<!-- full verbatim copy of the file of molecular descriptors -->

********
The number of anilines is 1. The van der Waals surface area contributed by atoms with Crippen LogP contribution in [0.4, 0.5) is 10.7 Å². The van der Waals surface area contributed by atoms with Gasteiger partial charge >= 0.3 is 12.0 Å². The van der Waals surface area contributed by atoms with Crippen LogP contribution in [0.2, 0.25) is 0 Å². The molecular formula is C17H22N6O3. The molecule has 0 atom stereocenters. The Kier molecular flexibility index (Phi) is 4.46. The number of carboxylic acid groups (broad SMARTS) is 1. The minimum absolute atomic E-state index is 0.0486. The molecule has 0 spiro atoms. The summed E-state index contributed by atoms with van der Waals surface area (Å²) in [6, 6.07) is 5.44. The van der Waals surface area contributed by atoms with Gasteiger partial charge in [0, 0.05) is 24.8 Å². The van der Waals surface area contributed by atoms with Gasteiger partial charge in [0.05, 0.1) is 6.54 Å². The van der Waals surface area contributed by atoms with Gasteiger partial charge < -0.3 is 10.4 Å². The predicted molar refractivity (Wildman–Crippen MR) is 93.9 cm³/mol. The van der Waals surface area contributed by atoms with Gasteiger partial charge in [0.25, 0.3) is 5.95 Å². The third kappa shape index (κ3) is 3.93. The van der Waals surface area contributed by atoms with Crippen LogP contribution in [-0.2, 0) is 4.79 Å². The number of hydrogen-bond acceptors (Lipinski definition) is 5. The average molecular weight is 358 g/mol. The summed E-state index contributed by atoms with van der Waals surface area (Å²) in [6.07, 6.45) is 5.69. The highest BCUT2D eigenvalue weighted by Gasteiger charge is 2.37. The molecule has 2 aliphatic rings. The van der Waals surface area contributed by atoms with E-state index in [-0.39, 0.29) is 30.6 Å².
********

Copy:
The number of anilines is 1. The van der Waals surface area contributed by atoms with Crippen LogP contribution in [0.4, 0.5) is 10.7 Å². The van der Waals surface area contributed by atoms with Gasteiger partial charge >= 0.3 is 12.0 Å². The van der Waals surface area contributed by atoms with Crippen LogP contribution in [0.2, 0.25) is 0 Å². The molecular formula is C17H22N6O3. The molecule has 0 atom stereocenters. The Kier molecular flexibility index (Phi) is 4.46. The number of carboxylic acid groups (broad SMARTS) is 1. The minimum absolute atomic E-state index is 0.0486. The molecule has 0 spiro atoms. The summed E-state index contributed by atoms with van der Waals surface area (Å²) in [6, 6.07) is 5.44. The van der Waals surface area contributed by atoms with Gasteiger partial charge in [0, 0.05) is 24.8 Å². The van der Waals surface area contributed by atoms with Gasteiger partial charge in [0.05, 0.1) is 6.54 Å². The van der Waals surface area contributed by atoms with Gasteiger partial charge < -0.3 is 10.4 Å². The predicted molar refractivity (Wildman–Crippen MR) is 93.9 cm³/mol. The van der Waals surface area contributed by atoms with Gasteiger partial charge in [0.25, 0.3) is 5.95 Å². The third kappa shape index (κ3) is 3.93. The van der Waals surface area contributed by atoms with Crippen LogP contribution in [-0.2, 0) is 4.79 Å². The number of hydrogen-bond acceptors (Lipinski definition) is 5. The average molecular weight is 358 g/mol. The summed E-state index contributed by atoms with van der Waals surface area (Å²) in [6.07, 6.45) is 5.69. The highest BCUT2D eigenvalue weighted by Gasteiger charge is 2.37. The molecule has 2 aliphatic rings. The van der Waals surface area contributed by atoms with E-state index in [-0.39, 0.29) is 30.6 Å².